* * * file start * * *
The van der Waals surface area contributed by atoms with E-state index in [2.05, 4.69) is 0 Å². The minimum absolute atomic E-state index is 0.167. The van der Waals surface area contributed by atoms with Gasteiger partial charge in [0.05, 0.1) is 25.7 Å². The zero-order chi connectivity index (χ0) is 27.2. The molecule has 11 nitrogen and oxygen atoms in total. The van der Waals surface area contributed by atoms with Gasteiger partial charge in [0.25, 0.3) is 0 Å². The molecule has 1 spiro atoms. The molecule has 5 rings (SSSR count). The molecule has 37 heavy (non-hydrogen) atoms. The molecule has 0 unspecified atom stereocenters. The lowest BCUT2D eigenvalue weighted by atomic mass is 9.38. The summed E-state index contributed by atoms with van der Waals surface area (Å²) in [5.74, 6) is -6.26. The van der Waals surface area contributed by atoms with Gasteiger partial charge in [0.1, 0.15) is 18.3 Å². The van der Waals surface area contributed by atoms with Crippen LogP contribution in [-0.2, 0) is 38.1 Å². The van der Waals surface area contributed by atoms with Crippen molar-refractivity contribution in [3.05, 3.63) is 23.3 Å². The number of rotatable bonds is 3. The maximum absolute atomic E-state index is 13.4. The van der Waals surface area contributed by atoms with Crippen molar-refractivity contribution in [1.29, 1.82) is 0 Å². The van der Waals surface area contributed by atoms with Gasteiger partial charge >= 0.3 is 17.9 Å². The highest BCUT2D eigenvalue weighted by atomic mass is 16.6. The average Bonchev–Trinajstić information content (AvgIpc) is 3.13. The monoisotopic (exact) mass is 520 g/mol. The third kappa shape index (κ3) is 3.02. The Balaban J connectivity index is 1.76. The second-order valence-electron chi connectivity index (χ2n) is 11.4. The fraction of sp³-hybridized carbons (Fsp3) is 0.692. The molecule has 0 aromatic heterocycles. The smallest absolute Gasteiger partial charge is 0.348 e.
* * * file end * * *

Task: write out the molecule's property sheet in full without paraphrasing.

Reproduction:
The van der Waals surface area contributed by atoms with E-state index in [2.05, 4.69) is 0 Å². The minimum absolute atomic E-state index is 0.167. The van der Waals surface area contributed by atoms with Gasteiger partial charge in [0.05, 0.1) is 25.7 Å². The zero-order chi connectivity index (χ0) is 27.2. The molecule has 11 nitrogen and oxygen atoms in total. The van der Waals surface area contributed by atoms with Gasteiger partial charge in [0.25, 0.3) is 0 Å². The molecule has 1 spiro atoms. The molecule has 5 rings (SSSR count). The molecule has 37 heavy (non-hydrogen) atoms. The molecule has 0 unspecified atom stereocenters. The lowest BCUT2D eigenvalue weighted by atomic mass is 9.38. The summed E-state index contributed by atoms with van der Waals surface area (Å²) in [5.74, 6) is -6.26. The van der Waals surface area contributed by atoms with Gasteiger partial charge in [0.1, 0.15) is 18.3 Å². The van der Waals surface area contributed by atoms with Crippen LogP contribution in [-0.2, 0) is 38.1 Å². The van der Waals surface area contributed by atoms with Crippen molar-refractivity contribution in [3.05, 3.63) is 23.3 Å². The number of rotatable bonds is 3. The maximum absolute atomic E-state index is 13.4. The van der Waals surface area contributed by atoms with Crippen molar-refractivity contribution in [1.29, 1.82) is 0 Å². The van der Waals surface area contributed by atoms with Gasteiger partial charge >= 0.3 is 17.9 Å². The highest BCUT2D eigenvalue weighted by atomic mass is 16.6. The average Bonchev–Trinajstić information content (AvgIpc) is 3.13. The monoisotopic (exact) mass is 520 g/mol. The third kappa shape index (κ3) is 3.02. The Balaban J connectivity index is 1.76. The second-order valence-electron chi connectivity index (χ2n) is 11.4. The fraction of sp³-hybridized carbons (Fsp3) is 0.692. The molecule has 0 aromatic heterocycles. The smallest absolute Gasteiger partial charge is 0.348 e.